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I've got a user on a Windows XP Pro machine. She's got an HP LaserJet 1022 printer attached. For some reason, which I don't understand, she can't get anything to print to that stupid printer. Right now she's got 17 print jobs in the queue, and nothning at all is coming out. I've checked and the print spooler service is running. Why doesn't it work?

The printer is on and connected to the PC.

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Are there any lights on the printer itself? – random Aug 4 '11 at 14:27
Yes. And interestingly enough, the user can print a few times, but then, all by itself, it just stops. I have to cycle the power on the printer for it to work again. What's up with that? – Rod Aug 4 '11 at 20:09
up vote 3 down vote accepted

It sounds like the first job in the queue is causing the spooler to crash, so all other print outs are stuck behind it.

The spooler will maintain the jobs through restarts (of the spooler, and the system) so on restart (if this is the case) it will just crash again.

You can manually clear the print queue and try again (Instructions from here).

  1. Click "start" and go to "Run"
  2. Type "services.msc" at the prompt which will open the Services window.
  3. Scroll down the alphabetical list in the right window pane until you come to the entry with the name "Print Spooler"
  4. Right-click this entry, then select "stop". This will stop the computer running the process that holds your print queues.
  5. Leaving that window open for now, click again on "Start", and then click "My Computer" to open a Windows Explorer window.
  6. We've stopped the queue service, now we just have to clear the jam that is already there. To do this we navigate to the print spool folder which is hiding within the Windows folders. Usually Windows is installed on C: drive, but you should be easily able to tell when the Explorer window opens which drive it is on. The usual path to the spool folder is C:\WINDOWS\system32\spool\PRINTERS, but yours may be slightly different. Your windows drive may have another name for instance, but this would be uncommon. So click on your Windows drive (usually C), then double-click on the Windows folder, and then find the System32 folder and double-click on that. Windows may warn you that you are about to view system files, but click "View files anyway" message and search out the "spool folder". Within the Spool folder is your Printers folder, and you should open that.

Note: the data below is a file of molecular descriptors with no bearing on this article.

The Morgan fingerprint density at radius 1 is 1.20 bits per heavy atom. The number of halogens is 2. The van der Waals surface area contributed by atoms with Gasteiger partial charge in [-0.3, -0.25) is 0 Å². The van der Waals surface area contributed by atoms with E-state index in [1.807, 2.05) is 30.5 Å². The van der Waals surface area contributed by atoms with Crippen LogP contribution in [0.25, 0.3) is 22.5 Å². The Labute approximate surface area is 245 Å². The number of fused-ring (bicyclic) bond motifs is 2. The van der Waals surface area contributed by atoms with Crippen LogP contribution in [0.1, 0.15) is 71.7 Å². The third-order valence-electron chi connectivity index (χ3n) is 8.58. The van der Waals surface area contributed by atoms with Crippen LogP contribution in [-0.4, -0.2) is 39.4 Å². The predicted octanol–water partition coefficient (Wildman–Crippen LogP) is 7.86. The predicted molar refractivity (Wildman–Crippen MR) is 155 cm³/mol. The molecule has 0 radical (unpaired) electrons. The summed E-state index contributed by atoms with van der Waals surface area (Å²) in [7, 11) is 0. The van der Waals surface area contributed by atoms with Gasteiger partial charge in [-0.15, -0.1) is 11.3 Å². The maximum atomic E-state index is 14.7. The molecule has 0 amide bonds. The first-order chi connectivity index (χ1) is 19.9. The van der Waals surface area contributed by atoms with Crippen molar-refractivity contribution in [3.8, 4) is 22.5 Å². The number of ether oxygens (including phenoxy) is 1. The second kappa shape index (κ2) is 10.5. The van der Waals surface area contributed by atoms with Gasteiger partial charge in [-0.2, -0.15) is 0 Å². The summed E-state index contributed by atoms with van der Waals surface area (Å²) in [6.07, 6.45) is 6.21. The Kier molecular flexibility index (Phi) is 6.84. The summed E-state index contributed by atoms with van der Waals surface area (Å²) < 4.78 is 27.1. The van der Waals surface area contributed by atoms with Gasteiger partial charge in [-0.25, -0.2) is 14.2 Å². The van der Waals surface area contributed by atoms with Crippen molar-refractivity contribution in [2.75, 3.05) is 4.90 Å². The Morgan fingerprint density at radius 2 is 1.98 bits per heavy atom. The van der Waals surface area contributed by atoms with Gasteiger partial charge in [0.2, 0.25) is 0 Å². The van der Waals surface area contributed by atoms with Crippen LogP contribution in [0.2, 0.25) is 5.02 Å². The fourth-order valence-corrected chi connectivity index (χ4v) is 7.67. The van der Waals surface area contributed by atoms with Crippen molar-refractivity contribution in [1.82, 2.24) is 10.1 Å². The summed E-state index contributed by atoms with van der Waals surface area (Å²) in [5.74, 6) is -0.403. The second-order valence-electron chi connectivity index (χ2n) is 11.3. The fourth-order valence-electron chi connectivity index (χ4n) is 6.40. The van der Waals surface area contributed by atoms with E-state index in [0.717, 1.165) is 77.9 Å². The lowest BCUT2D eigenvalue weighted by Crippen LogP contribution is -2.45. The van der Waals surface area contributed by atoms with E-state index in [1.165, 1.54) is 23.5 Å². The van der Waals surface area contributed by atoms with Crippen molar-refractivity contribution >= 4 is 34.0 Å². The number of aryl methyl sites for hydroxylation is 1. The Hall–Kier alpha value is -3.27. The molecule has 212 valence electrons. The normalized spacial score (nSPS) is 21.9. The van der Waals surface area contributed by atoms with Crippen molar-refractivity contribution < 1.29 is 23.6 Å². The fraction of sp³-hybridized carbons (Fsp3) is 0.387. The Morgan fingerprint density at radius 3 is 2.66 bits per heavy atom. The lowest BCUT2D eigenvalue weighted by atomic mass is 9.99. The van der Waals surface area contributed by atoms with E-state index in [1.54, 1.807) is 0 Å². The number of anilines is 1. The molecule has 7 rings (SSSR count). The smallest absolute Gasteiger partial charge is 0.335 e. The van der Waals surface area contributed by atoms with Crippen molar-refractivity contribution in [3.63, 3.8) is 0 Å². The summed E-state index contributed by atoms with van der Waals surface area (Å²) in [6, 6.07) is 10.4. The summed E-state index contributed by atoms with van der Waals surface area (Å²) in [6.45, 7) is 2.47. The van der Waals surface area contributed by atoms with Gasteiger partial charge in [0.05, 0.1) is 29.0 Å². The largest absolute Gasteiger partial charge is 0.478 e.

7. Delete every file within this folder to empty the jammed print queue (pressing the "ctrl" and "a" keys will select all files and then you can just hit "delete").
  8. Close the explorer window now that we have emptied the cleared spool files, and return to your Services window. we must re-start the Print spool service, and do so by right-clicking the Print Spool entry and selecting "Start" from the list. Close the services window and try printing again

You may also want to try updating the printer driver to the latest version from, as it the updated driver may be able to handle the document that's currently causing you grief.

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I didn't know I could still work with the queue, even when you stop the print spooler. Interesting. Thank you for these tips! – Rod Aug 4 '11 at 15:36
I keep a script on my print server that stops the printer queue services, deleted the entire contents of that directory, and then restarts the services. By scripting it the whoe process takes less than 10 seconds and then everything is back to normal and OK. – music2myear Aug 4 '11 at 15:54

The reason is simply because printers are a nightmare that seemingly have not advanced that much in many years...

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(Entire Comic Link)


The first thing to try and do is to check the queue. If it shows some sort of error, note it and please say or research it. If however it just says printing... or similar, follow this advice:

Try turning the printer off and on again.

Next, restart the spooler service.

Next, try to see if a driver upgrade is available.

Next, try to kick it a few times.

Make sure the printer is connected.

Try restarting the spooler service again, and deleting the temporary files in the spool directory.

If you are still having problems, let me know and I will try to give a few further steps.

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I absolutely LOVE those cartoons! I think there's a lot of truth to them, as I hate printer issues. – Rod Aug 4 '11 at 15:37

Is this all the checking you've done: Check to see the spooler is running and look at the jobs in her queue?

If so, have you tried deleting some (or all) the jobs in here queue?

Also, does the job at the head of the queue have some status regarding what it is trying to do? It may say it's errored out, or it may give details helpful to us to determine the real problem.

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Yes, that's about all I did. I stopped and restarted the spooler. I also checked the jobs in the queue and they the first one had a status of "Printing", whereas the rest were all "Pending". No errors were being reported on any of them. – Rod Aug 4 '11 at 15:38
How long had the first job been in the queue? Anything more than a few minutes and it should have timed out with an error. What happens when you delete the first job? – music2myear Aug 4 '11 at 15:53

Try some of the HP print diagnostic tools, usually solves issues with HP printers.

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